After a very short and local bus ride, checking into my little hotel in Nyang Shwe immediately lifted my spirits. My dorm had high ceilings, wood panelling, traditional decorations and a sparkling bathroom, and gave onto a lovely green courtyard. All for 12 USD a night! The town itself doesn’t have a huge amount to offer but is the place to stay for boat trips on Inle Lake. On my first and third days, I have to say I didn’t get up to a huge amount but found a lovely French café to while away a few hours, enjoyed riding my free bicycle around, and a good explore of the busy market.
The highlight of Nyaung Shwe was certainly the boat I took early on Tuesday morning. After a little misunderstanding, it turned out I had chartered an entire boat for myself (hence the price which did indeed seem a little high). Fear not though, we aren’t talking a yacht or a ship, simply a long, narrow motorboat, which usually sits 4-5 tourists (or 20-odd locals). Having been told Inle was one of the most touristy places in the country, I was a little weary at first. However, though it is a popular destination, I was surprised at how much local life lived on. I’d say more than 60% of the boats I saw out on the lake were fishermen working, and locals visiting relatives, bringing goods back from the market, moving house – you name it, it was being done by boat.
My friendly guide took me to a number of villages that lie on or around the lake, weaving and winding through algae and houses on stilts. He also drove us through the incredible floating gardens (think acres of floating tomato plantations), stunning Indein with its innumerable stupas and Burmese sitcom shoot, and a variety of workshops: silverware, silk and lotus weaving, Burmese cigar making, etc. The feeling of freedom and truly enjoying being alone in the boat as we zoomed into the lake was a liberating relief after a couple of heavy days.
Unfortunately, that peacefulness didn’t last too long. First, the deafening engine and strong sun kickstarted one of my oh-so-fun migraines. Second, it turns out that not only do the cats at the Jumping Cat Monastery no longer jump, they can also be rather mean and scratch. I made immediate use of my first aid kit, not thinking that much of it, but when I got back, I made the mistake of reading a few things online and started to worry about rabies. I asked reception whether there was an English-speaking pharmacist and the lovely lady recommended I go to her friend Dr Win Htein’s clinic. When asked how far on foot, she replied, surprised, “You go on bike!” So off I went, on my bike, as it were, following her vague instructions of straight, left, right. Of course, these weren’t much help so I found myself cycling around in circles, asking a number of locals, several of whom obviously didn’t speak English, where Dr Win Htein practised. Despite my concerns, I couldn’t not laugh at the absurdity of the situation!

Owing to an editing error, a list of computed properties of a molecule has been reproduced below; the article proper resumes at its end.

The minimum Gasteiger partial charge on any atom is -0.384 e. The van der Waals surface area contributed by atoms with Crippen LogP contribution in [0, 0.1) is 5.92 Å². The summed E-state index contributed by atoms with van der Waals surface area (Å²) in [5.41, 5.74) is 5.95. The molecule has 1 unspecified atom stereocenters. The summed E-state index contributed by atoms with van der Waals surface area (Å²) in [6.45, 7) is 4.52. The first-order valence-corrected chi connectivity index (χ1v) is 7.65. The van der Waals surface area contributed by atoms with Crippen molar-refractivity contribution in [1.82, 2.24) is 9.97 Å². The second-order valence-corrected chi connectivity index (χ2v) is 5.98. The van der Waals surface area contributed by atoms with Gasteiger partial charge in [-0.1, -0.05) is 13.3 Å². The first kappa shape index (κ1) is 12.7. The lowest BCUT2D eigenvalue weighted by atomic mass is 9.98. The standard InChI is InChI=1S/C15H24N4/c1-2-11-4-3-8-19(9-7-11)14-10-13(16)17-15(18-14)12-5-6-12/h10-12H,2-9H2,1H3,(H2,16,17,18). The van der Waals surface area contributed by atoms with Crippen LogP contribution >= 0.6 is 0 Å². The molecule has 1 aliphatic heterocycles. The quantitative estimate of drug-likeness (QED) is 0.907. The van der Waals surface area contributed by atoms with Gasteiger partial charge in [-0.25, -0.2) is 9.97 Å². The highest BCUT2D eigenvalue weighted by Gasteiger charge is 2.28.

Eventually, a kind man showed me exactly where the clinic was – a shack on the side of the road which I had passed and totally missed. I entered said shack, which was empty, and was eventually greeted by a shy assistant who spoke hardly any English but managed to tell me the doctor would be there in 5 minutes. Not sure whether I had started a trend or simply arrived at just the right time, another dozen people turned up within 5 minutes. The doctor also turned up and proceeded to see the person sitting closest to him – silly me, sitting outside! As my lack of familiarity with the process was so apparent, I was kindly ushered to the front and promptly seen by Dr Win Thein, who took a look and told me all I needed to do was clean it with iodine – kudos to me for having done that already!
Feeling somewhat reassured (the saga does continue but more about that in the next post), it was with pleasure that I met up with a really sweet Swiss couple I’d met in Bagan. Nothing better than a good pizza and sharing gross stories to feel better! The next morning, as I lay in bed in my empty dorm, it dawned on me that doing this trip alone has forced me to confront a number of fears I didn’t even know I had. Fear of abandonment, fear of loss, fear of loneliness, fear of falling ill, and even fear of death. But, with every new adventure, I am dealing with these fears as best I can, and I am extremely fortunate to have an incredible support network back home. You know how you are, and I thank you for being so wonderful from the bottom of my heart.